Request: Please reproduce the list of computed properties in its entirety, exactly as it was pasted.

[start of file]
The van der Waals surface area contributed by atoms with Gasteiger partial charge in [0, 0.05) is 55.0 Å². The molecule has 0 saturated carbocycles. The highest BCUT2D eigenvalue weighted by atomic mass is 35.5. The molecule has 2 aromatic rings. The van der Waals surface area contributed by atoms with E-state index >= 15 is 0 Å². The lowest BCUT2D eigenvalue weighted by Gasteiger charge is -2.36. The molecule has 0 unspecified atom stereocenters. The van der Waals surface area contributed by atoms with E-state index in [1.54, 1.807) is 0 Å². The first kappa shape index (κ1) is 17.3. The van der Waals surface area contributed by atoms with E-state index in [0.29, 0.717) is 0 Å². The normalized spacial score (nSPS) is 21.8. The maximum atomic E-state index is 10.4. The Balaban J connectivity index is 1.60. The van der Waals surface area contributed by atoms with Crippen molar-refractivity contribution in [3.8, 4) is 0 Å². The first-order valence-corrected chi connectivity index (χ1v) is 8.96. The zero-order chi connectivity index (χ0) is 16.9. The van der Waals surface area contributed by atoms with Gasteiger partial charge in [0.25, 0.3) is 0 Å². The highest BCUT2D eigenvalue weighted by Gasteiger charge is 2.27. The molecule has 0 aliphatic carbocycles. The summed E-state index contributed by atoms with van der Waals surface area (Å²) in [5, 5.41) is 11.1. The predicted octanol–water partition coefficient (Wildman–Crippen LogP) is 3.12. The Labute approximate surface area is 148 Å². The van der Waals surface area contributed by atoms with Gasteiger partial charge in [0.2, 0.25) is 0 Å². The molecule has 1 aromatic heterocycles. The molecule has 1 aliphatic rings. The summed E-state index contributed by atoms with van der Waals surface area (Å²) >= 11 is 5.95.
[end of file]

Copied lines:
The van der Waals surface area contributed by atoms with Gasteiger partial charge in [0, 0.05) is 55.0 Å². The molecule has 0 saturated carbocycles. The highest BCUT2D eigenvalue weighted by atomic mass is 35.5. The molecule has 2 aromatic rings. The van der Waals surface area contributed by atoms with E-state index >= 15 is 0 Å². The lowest BCUT2D eigenvalue weighted by Gasteiger charge is -2.36. The molecule has 0 unspecified atom stereocenters. The van der Waals surface area contributed by atoms with E-state index in [1.54, 1.807) is 0 Å². The first kappa shape index (κ1) is 17.3. The van der Waals surface area contributed by atoms with E-state index in [0.29, 0.717) is 0 Å². The normalized spacial score (nSPS) is 21.8. The maximum atomic E-state index is 10.4. The Balaban J connectivity index is 1.60. The van der Waals surface area contributed by atoms with Crippen molar-refractivity contribution in [3.8, 4) is 0 Å². The first-order valence-corrected chi connectivity index (χ1v) is 8.96. The zero-order chi connectivity index (χ0) is 16.9. The van der Waals surface area contributed by atoms with Gasteiger partial charge in [0.25, 0.3) is 0 Å². The highest BCUT2D eigenvalue weighted by Gasteiger charge is 2.27. The molecule has 0 aliphatic carbocycles. The summed E-state index contributed by atoms with van der Waals surface area (Å²) in [5, 5.41) is 11.1. The predicted octanol–water partition coefficient (Wildman–Crippen LogP) is 3.12. The Labute approximate surface area is 148 Å². The van der Waals surface area contributed by atoms with Gasteiger partial charge in [0.2, 0.25) is 0 Å². The molecule has 1 aromatic heterocycles. The molecule has 1 aliphatic rings. The summed E-state index contributed by atoms with van der Waals surface area (Å²) >= 11 is 5.95.